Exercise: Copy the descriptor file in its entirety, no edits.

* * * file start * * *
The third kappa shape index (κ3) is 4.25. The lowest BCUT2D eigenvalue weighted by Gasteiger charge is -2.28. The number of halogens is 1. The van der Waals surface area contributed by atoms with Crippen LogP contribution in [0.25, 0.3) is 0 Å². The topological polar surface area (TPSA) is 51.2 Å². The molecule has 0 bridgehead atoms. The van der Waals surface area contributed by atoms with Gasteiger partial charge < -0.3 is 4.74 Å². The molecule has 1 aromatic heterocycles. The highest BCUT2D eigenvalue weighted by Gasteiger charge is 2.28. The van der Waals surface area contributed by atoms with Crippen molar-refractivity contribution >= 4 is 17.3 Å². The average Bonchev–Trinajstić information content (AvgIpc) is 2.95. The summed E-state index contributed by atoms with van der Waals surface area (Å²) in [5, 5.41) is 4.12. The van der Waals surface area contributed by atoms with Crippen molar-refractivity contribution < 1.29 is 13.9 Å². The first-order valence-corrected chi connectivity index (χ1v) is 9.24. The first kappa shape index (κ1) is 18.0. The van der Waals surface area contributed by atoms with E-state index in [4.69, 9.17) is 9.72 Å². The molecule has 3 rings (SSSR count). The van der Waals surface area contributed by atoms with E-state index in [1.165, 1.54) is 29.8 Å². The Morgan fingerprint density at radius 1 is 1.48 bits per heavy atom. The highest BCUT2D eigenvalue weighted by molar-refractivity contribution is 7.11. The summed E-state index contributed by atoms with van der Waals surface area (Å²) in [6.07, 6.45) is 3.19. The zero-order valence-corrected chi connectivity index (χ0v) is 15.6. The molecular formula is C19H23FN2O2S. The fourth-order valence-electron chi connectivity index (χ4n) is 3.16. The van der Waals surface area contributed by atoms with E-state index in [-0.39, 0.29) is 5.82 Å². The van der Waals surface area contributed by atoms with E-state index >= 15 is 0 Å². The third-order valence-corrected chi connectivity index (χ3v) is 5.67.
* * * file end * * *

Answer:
The third kappa shape index (κ3) is 4.25. The lowest BCUT2D eigenvalue weighted by Gasteiger charge is -2.28. The number of halogens is 1. The van der Waals surface area contributed by atoms with Crippen LogP contribution in [0.25, 0.3) is 0 Å². The topological polar surface area (TPSA) is 51.2 Å². The molecule has 0 bridgehead atoms. The van der Waals surface area contributed by atoms with Gasteiger partial charge < -0.3 is 4.74 Å². The molecule has 1 aromatic heterocycles. The highest BCUT2D eigenvalue weighted by Gasteiger charge is 2.28. The van der Waals surface area contributed by atoms with Crippen molar-refractivity contribution >= 4 is 17.3 Å². The average Bonchev–Trinajstić information content (AvgIpc) is 2.95. The summed E-state index contributed by atoms with van der Waals surface area (Å²) in [5, 5.41) is 4.12. The van der Waals surface area contributed by atoms with Crippen molar-refractivity contribution < 1.29 is 13.9 Å². The first-order valence-corrected chi connectivity index (χ1v) is 9.24. The first kappa shape index (κ1) is 18.0. The van der Waals surface area contributed by atoms with E-state index in [4.69, 9.17) is 9.72 Å². The molecule has 3 rings (SSSR count). The van der Waals surface area contributed by atoms with E-state index in [1.165, 1.54) is 29.8 Å². The Morgan fingerprint density at radius 1 is 1.48 bits per heavy atom. The highest BCUT2D eigenvalue weighted by molar-refractivity contribution is 7.11. The summed E-state index contributed by atoms with van der Waals surface area (Å²) in [6.07, 6.45) is 3.19. The zero-order valence-corrected chi connectivity index (χ0v) is 15.6. The molecular formula is C19H23FN2O2S. The fourth-order valence-electron chi connectivity index (χ4n) is 3.16. The van der Waals surface area contributed by atoms with E-state index in [-0.39, 0.29) is 5.82 Å². The van der Waals surface area contributed by atoms with E-state index >= 15 is 0 Å². The third-order valence-corrected chi connectivity index (χ3v) is 5.67.